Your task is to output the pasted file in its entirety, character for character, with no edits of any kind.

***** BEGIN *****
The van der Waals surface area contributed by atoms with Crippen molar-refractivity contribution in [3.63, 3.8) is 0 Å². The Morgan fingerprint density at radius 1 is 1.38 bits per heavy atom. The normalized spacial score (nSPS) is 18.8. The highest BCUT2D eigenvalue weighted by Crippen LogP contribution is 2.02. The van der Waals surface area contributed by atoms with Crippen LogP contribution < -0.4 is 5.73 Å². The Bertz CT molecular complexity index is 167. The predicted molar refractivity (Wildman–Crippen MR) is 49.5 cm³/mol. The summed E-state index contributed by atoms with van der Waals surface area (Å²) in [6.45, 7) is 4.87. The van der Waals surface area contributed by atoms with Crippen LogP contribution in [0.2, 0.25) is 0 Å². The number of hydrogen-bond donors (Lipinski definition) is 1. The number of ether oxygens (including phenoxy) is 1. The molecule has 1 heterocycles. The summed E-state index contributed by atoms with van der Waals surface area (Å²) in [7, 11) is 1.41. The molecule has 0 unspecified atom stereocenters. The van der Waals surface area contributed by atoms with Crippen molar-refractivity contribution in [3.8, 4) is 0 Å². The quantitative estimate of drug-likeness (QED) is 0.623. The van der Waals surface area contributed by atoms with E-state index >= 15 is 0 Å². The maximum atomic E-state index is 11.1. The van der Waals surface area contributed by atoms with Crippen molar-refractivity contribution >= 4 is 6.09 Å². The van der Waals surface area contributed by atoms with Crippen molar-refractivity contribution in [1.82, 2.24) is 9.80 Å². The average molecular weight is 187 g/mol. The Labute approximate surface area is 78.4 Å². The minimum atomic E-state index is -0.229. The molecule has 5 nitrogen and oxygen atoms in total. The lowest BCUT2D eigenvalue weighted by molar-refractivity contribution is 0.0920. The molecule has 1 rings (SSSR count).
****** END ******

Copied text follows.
The van der Waals surface area contributed by atoms with Crippen molar-refractivity contribution in [3.63, 3.8) is 0 Å². The Morgan fingerprint density at radius 1 is 1.38 bits per heavy atom. The normalized spacial score (nSPS) is 18.8. The highest BCUT2D eigenvalue weighted by Crippen LogP contribution is 2.02. The van der Waals surface area contributed by atoms with Crippen LogP contribution < -0.4 is 5.73 Å². The Bertz CT molecular complexity index is 167. The predicted molar refractivity (Wildman–Crippen MR) is 49.5 cm³/mol. The summed E-state index contributed by atoms with van der Waals surface area (Å²) in [6.45, 7) is 4.87. The van der Waals surface area contributed by atoms with Crippen LogP contribution in [0.2, 0.25) is 0 Å². The number of hydrogen-bond donors (Lipinski definition) is 1. The number of ether oxygens (including phenoxy) is 1. The molecule has 1 heterocycles. The summed E-state index contributed by atoms with van der Waals surface area (Å²) in [7, 11) is 1.41. The molecule has 0 unspecified atom stereocenters. The van der Waals surface area contributed by atoms with Crippen molar-refractivity contribution in [3.8, 4) is 0 Å². The quantitative estimate of drug-likeness (QED) is 0.623. The van der Waals surface area contributed by atoms with E-state index >= 15 is 0 Å². The maximum atomic E-state index is 11.1. The van der Waals surface area contributed by atoms with Crippen molar-refractivity contribution >= 4 is 6.09 Å². The van der Waals surface area contributed by atoms with Crippen molar-refractivity contribution in [1.82, 2.24) is 9.80 Å². The average molecular weight is 187 g/mol. The Labute approximate surface area is 78.4 Å². The minimum atomic E-state index is -0.229. The molecule has 5 nitrogen and oxygen atoms in total. The lowest BCUT2D eigenvalue weighted by molar-refractivity contribution is 0.0920. The molecule has 1 rings (SSSR count).